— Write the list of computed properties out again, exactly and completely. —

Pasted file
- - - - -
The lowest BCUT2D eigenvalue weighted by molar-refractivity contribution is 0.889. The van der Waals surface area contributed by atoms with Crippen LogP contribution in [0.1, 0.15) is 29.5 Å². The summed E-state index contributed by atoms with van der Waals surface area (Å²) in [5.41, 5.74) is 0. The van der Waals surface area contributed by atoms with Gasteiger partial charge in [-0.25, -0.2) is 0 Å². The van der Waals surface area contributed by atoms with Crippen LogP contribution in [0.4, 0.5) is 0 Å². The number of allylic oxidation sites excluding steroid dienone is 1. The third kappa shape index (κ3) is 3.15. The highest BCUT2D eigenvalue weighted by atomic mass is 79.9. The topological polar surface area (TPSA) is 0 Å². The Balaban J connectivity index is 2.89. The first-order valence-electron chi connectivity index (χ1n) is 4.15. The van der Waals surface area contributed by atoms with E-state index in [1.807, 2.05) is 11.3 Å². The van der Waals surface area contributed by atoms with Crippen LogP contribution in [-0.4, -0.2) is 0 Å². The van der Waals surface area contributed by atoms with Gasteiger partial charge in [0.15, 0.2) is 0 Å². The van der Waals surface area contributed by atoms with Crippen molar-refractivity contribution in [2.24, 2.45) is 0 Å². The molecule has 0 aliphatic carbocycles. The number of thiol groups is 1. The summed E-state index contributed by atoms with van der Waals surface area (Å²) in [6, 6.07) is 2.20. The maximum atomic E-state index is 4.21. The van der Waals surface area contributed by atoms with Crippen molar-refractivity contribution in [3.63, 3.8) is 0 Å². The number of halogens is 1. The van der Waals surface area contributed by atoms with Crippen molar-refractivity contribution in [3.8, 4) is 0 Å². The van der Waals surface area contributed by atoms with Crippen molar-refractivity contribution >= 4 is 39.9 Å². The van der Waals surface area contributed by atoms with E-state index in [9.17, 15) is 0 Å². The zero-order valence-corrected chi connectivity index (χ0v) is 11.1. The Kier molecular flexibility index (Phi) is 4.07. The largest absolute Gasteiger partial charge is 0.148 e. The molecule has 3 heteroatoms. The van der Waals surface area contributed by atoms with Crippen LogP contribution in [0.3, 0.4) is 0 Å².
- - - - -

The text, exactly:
The lowest BCUT2D eigenvalue weighted by molar-refractivity contribution is 0.889. The van der Waals surface area contributed by atoms with Crippen LogP contribution in [0.1, 0.15) is 29.5 Å². The summed E-state index contributed by atoms with van der Waals surface area (Å²) in [5.41, 5.74) is 0. The van der Waals surface area contributed by atoms with Gasteiger partial charge in [-0.25, -0.2) is 0 Å². The van der Waals surface area contributed by atoms with Crippen LogP contribution in [0.4, 0.5) is 0 Å². The number of allylic oxidation sites excluding steroid dienone is 1. The third kappa shape index (κ3) is 3.15. The highest BCUT2D eigenvalue weighted by atomic mass is 79.9. The topological polar surface area (TPSA) is 0 Å². The Balaban J connectivity index is 2.89. The first-order valence-electron chi connectivity index (χ1n) is 4.15. The van der Waals surface area contributed by atoms with E-state index in [1.807, 2.05) is 11.3 Å². The van der Waals surface area contributed by atoms with Crippen LogP contribution in [-0.4, -0.2) is 0 Å². The van der Waals surface area contributed by atoms with Gasteiger partial charge in [0.15, 0.2) is 0 Å². The van der Waals surface area contributed by atoms with Crippen molar-refractivity contribution in [2.24, 2.45) is 0 Å². The molecule has 0 aliphatic carbocycles. The number of thiol groups is 1. The summed E-state index contributed by atoms with van der Waals surface area (Å²) in [6, 6.07) is 2.20. The maximum atomic E-state index is 4.21. The van der Waals surface area contributed by atoms with Crippen molar-refractivity contribution in [3.63, 3.8) is 0 Å². The number of halogens is 1. The van der Waals surface area contributed by atoms with Crippen molar-refractivity contribution in [3.8, 4) is 0 Å². The van der Waals surface area contributed by atoms with Crippen molar-refractivity contribution >= 4 is 39.9 Å². The van der Waals surface area contributed by atoms with E-state index in [9.17, 15) is 0 Å². The zero-order valence-corrected chi connectivity index (χ0v) is 11.1. The Kier molecular flexibility index (Phi) is 4.07. The largest absolute Gasteiger partial charge is 0.148 e. The molecule has 3 heteroatoms. The van der Waals surface area contributed by atoms with Crippen LogP contribution in [0.3, 0.4) is 0 Å².